Feds invest $3.7 million in securing online data

Feds invest $3.7 million in securing online data

The government is investing $3.7 million in projects meant to secure online transactions, ensure the privacy of electronic medical information and combat online tax fraud.

The pledge comes from the Commerce Department’s National Strategy for Trusted Identities in Cyberspace, or NSTIC, which launched in 2011 to fund various private sector pilot projects working on new technologies to secure online data.

ADVERTISEMENT
It’s the same initiative that has been funding numerous projects aimed at developing new ways to identify people online without a password.

“The way we represent ourselves online is fundamental to nearly everything we do,” said Mike Garcia, acting director of the NSTIC National Program Office. “We need more — and better — tools to make online identity easier and more secure, and to advance the commercial deployment of privacy-enhancing technologies.”

The funding round announced Monday — the department’s fourth — will go to several different types of secure online authentication projects.

MorphoTrust USA will get just over $1 million to work on preventing the theft of personal state tax refunds. State tax fraud became a major issue this tax season, with nearly half of states reporting spikes in electronic filing fraud. Minnesota even briefly stopped accepting some electronic returns.

NSTIC said Morpho hopes to use the online driver licensing process to create “trustworthy electronic IDs” for individuals that will then help secure other online government processes.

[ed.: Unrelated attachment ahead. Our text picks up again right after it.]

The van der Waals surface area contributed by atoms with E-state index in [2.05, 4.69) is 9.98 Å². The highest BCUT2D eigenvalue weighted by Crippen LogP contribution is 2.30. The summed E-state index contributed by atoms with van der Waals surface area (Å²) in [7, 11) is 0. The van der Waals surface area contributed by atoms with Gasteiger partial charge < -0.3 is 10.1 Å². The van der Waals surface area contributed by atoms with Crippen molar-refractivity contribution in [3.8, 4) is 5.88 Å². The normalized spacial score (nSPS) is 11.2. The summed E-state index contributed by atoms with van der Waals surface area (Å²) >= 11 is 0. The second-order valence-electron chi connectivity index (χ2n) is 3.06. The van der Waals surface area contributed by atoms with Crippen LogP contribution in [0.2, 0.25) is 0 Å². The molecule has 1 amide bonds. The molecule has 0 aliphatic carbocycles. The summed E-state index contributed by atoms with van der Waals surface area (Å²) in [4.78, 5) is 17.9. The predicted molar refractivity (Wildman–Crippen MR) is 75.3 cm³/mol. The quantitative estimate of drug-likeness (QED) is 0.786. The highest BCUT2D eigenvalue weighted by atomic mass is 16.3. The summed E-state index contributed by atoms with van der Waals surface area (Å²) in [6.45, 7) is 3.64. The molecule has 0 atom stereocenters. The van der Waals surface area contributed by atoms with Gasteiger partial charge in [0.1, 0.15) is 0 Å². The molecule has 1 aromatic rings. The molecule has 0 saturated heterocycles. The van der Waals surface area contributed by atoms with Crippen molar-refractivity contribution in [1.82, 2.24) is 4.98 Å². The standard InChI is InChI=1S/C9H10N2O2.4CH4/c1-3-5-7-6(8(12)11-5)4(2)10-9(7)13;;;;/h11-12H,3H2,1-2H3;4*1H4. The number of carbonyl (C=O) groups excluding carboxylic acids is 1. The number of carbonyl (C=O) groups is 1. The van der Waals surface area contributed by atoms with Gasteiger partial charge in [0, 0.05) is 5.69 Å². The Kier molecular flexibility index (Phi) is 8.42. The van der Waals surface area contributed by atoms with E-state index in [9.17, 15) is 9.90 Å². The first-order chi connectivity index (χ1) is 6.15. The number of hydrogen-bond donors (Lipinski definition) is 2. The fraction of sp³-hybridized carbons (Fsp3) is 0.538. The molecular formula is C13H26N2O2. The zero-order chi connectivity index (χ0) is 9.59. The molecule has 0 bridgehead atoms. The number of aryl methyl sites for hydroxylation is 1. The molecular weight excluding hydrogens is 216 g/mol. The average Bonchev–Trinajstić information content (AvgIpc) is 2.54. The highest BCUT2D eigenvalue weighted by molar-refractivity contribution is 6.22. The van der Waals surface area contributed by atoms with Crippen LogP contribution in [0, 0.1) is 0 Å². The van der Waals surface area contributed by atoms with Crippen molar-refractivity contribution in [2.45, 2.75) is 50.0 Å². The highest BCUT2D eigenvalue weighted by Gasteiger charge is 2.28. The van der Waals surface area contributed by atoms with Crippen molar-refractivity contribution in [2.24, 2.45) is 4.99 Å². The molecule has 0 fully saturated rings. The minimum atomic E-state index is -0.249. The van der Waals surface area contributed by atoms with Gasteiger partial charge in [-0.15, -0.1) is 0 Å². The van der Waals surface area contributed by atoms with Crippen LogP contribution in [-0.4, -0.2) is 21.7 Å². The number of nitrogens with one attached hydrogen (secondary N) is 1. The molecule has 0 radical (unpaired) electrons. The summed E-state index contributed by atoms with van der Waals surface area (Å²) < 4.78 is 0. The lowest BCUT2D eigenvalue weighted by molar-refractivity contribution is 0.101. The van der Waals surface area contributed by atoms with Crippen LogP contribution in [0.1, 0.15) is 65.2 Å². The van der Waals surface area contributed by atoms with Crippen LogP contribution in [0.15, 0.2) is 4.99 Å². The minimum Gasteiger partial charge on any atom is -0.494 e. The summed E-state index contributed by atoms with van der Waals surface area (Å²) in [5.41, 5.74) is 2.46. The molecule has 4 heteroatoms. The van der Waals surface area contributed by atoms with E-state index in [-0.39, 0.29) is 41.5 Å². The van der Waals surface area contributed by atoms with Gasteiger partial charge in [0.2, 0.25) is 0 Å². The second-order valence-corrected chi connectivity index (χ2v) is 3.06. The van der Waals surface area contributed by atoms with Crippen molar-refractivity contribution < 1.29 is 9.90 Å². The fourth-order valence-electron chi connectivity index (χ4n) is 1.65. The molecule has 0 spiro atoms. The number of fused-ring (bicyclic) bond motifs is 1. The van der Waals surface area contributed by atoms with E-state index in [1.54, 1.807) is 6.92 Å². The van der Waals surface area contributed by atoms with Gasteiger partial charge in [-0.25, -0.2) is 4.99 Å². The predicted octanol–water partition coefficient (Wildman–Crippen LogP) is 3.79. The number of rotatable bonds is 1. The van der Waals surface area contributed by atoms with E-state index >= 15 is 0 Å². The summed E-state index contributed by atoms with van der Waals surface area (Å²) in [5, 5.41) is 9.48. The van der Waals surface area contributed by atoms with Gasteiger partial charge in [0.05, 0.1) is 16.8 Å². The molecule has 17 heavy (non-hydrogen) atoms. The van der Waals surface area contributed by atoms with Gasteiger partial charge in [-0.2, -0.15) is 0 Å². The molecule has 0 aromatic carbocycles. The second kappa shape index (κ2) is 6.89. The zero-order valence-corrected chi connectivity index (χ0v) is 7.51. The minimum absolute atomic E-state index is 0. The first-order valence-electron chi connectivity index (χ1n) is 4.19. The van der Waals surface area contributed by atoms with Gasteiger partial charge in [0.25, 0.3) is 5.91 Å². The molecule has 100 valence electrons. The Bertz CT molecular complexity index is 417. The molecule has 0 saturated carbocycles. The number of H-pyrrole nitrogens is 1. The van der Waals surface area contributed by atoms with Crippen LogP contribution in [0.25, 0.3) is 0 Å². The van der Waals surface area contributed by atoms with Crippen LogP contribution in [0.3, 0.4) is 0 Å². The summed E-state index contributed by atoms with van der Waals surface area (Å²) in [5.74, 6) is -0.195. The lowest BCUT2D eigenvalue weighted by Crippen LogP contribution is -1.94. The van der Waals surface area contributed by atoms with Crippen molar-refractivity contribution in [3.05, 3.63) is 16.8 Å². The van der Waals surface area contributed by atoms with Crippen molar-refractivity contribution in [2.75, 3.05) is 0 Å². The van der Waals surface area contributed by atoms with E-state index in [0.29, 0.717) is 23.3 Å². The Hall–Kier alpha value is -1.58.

Technology developer Galois will also get nearly $2 million to fund a tool for storing and sharing private data online. The system will rely on biometric-based authentication, seen as a possible successor to the password.

More broadly, biometric data, such as a fingerprints, are increasingly used as a second form of ID in a two-factor authentication system, where a password is tied with some other validator.  

Finally, HealthIDx will receive just shy of $1 million to build technology intended to protect medical patients’ identity and information. The project is important as electronic health records become ubiquitous and hackers increasingly target health care providers. In 2015 alone, several major health insurers such as Anthem, and large hospitals like the UCLA Health System were hit by hackers, exposing tens of millions of people’s data.

“These pilots will provide innovative, practical solutions to ensure the trust we need to combat the growing threat of cyber threats and keep our online economy growing,” said Deputy Secretary of Commerce Bruce Andrews in a statement.